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YMMV / Countdown to Final Crisis

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  • Arc Fatigue: Played with for the Earth-51 arc. It went on (almost) uninterrupted by unrelated things, had a lot of cool fights, some really strong moments (like Jason Todd meeting its Batman and this Batman's death), and ended with a bang. Sadly, right after that, the series became much worse than ever before.
  • Ass Pull: The attempted Author's Saving Throws resulted in this, such as Bob and Solomon actually being on the same side near the end.
    Linkara: Is it surprising? Oh, hell yes. Does it make a lick of sense?! Oh, HELL no!
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  • Bile Fascination: A number of people have read this series and picked up the trade paperbacks because they'd heard a number of critics deride it (whether it be their peers or professionals).
  • Continuity Lockout: Not to the extent of what it was supposed to lead into, but it's recommended that, at a bare minimum, one goes into this having read Infinite Crisis (to explain why Superboy Prime underwent a Face–Heel Turn), 52 (to explain why there's now 52 Monitors instead of just the one from Crisis on Infinite Earths), Under The Red Hood (to explain why Jason Todd is Back from the Dead), and Identity Crisis (to explain what happened to Ray Palmer).
  • Creator's Pet: Forerunner, who the creators obviously thought would be seen as really cool and a breakout character. She even got her own (half a) spinoff miniseries. Fan reaction was tepid at best, and most seemed to view her as The Scrappy. Apparently, this eventually got through to the writers, as the last issue of the miniseries has Forerunner transported to a distant planet to rebuild her species.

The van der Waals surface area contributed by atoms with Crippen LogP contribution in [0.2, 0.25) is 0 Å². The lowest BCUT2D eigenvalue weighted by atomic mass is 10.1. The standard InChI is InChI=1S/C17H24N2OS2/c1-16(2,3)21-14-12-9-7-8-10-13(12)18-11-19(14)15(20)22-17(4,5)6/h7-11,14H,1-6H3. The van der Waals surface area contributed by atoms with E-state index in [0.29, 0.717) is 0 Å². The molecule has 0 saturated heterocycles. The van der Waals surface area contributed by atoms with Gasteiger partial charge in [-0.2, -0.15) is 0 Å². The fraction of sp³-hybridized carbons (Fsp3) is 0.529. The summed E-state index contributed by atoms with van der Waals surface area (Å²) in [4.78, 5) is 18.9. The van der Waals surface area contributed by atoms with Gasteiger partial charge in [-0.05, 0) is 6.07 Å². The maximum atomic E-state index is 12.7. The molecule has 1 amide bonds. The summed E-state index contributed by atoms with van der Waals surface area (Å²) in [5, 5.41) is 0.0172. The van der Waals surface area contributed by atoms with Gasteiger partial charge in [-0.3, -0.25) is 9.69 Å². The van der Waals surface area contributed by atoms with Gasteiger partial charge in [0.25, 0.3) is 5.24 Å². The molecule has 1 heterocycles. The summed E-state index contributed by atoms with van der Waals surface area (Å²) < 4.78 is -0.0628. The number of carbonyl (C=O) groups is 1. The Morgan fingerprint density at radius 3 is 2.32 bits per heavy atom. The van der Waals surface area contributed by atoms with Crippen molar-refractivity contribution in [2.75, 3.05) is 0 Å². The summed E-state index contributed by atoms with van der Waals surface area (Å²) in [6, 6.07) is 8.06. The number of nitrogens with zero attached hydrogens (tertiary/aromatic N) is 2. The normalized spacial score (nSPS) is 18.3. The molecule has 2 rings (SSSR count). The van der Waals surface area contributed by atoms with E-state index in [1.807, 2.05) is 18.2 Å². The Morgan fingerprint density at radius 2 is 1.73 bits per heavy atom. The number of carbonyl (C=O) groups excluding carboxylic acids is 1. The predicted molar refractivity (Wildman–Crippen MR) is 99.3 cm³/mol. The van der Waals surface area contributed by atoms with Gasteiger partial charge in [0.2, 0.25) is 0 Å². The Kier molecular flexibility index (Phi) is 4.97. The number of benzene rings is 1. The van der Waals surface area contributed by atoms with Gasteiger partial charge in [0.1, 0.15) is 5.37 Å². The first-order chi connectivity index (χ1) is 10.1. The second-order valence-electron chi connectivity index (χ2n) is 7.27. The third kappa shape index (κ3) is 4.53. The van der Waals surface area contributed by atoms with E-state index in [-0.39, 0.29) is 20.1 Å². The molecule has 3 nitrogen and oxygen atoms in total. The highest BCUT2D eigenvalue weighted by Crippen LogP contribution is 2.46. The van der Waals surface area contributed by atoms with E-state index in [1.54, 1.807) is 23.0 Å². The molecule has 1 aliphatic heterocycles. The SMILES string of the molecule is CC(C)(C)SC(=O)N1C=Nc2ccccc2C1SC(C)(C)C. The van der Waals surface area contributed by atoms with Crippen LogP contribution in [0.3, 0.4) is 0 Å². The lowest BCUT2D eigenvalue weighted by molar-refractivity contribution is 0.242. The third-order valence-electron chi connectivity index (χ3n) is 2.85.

• Ensemble Darkhorse:
    • The Jokester. Too bad he dies.
    • There were also a good amount of people reading only to see where Piper and Trickster's plotline went. Too bad one of them dies.
  • Evil Is Sexy: Mary Marvel: 16-year-old Jail Bait who giggles like an idiot over a phallic-looking rod.
  • Funny Moments:
  • Memetic Mutation:
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  • Moral Event Horizon: In his first appearance, Superman-Prime kills a pregnant woman and her husband, Dru-Zod (who was that Earth's Superman). And then that Earth's entire Justice League. And finally, that entire Earth.
  • Narm: A lot, but Superboy-Prime's dialogue probably takes the cake:
  • Nightmare Retardant: Superboy-Prime has all the potential to be a scary villain, and while he's definitely a huge threat, his childish personality and asinine dialogue turn him into a complete joke.
  • Padding: A huge amount of the series is this, with each issue jammed with snippets of several different storylines spread across the entire DC universe introducing plot points that are forgotten three issues later, with special mention to everything having to do with the Monitors ("We should do something!" "Should we do something?" "We should do something!" "Should we do something?"). Also, many of the events happening in Countdown were completely unrelated to the series' plotlines themselves, and were instead random intersections with all the other (and better) stuff happening in the DC universe at the same time, reducing the event to a series of advertisements for plots in dozens of other comic titles. To top it off, Countdown was so incredibly bad, nonsensical, confusing, and unpopular that everything that happened in it, with the exception of a few plot points, was immediately shunted into Canon Discontinuity, and Final Crisis, the event Countdown was supposed to be, y'know, counting down to, latched on to entirely different events to act as its lead-up, meaning that the entirety of Countdown wound up as one whole year of padding for Final Crisis.